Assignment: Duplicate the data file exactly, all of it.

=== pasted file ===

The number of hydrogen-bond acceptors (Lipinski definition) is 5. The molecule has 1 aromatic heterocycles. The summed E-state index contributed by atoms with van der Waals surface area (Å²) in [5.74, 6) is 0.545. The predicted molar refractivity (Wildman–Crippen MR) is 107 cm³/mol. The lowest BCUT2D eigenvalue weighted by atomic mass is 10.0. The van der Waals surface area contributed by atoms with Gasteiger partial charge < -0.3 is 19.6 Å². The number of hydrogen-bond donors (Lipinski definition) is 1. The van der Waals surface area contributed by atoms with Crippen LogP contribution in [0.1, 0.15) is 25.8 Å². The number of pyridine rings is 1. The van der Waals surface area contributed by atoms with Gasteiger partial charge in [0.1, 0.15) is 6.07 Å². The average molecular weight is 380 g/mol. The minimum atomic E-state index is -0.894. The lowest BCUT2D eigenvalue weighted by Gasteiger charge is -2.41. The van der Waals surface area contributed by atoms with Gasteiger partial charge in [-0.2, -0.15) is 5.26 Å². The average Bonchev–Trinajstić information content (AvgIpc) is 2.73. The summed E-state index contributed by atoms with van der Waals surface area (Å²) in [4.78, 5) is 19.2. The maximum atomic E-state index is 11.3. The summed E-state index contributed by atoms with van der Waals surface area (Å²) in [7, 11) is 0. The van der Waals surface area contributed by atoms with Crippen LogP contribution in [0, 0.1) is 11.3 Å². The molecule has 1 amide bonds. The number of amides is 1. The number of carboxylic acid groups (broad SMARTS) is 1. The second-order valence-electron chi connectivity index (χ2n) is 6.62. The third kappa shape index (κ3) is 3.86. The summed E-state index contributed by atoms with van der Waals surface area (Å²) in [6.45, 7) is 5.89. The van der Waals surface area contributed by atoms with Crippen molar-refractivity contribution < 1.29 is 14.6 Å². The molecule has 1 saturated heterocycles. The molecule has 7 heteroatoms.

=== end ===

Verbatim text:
The number of hydrogen-bond acceptors (Lipinski definition) is 5. The molecule has 1 aromatic heterocycles. The summed E-state index contributed by atoms with van der Waals surface area (Å²) in [5.74, 6) is 0.545. The predicted molar refractivity (Wildman–Crippen MR) is 107 cm³/mol. The lowest BCUT2D eigenvalue weighted by atomic mass is 10.0. The van der Waals surface area contributed by atoms with Gasteiger partial charge < -0.3 is 19.6 Å². The number of hydrogen-bond donors (Lipinski definition) is 1. The van der Waals surface area contributed by atoms with Crippen LogP contribution in [0.1, 0.15) is 25.8 Å². The number of pyridine rings is 1. The van der Waals surface area contributed by atoms with Gasteiger partial charge in [0.1, 0.15) is 6.07 Å². The average molecular weight is 380 g/mol. The minimum atomic E-state index is -0.894. The lowest BCUT2D eigenvalue weighted by Gasteiger charge is -2.41. The van der Waals surface area contributed by atoms with Gasteiger partial charge in [-0.2, -0.15) is 5.26 Å². The average Bonchev–Trinajstić information content (AvgIpc) is 2.73. The summed E-state index contributed by atoms with van der Waals surface area (Å²) in [4.78, 5) is 19.2. The maximum atomic E-state index is 11.3. The summed E-state index contributed by atoms with van der Waals surface area (Å²) in [7, 11) is 0. The van der Waals surface area contributed by atoms with Crippen LogP contribution in [0, 0.1) is 11.3 Å². The molecule has 1 amide bonds. The number of amides is 1. The number of carboxylic acid groups (broad SMARTS) is 1. The second-order valence-electron chi connectivity index (χ2n) is 6.62. The third kappa shape index (κ3) is 3.86. The summed E-state index contributed by atoms with van der Waals surface area (Å²) in [6.45, 7) is 5.89. The van der Waals surface area contributed by atoms with Crippen molar-refractivity contribution < 1.29 is 14.6 Å². The molecule has 1 saturated heterocycles. The molecule has 7 heteroatoms.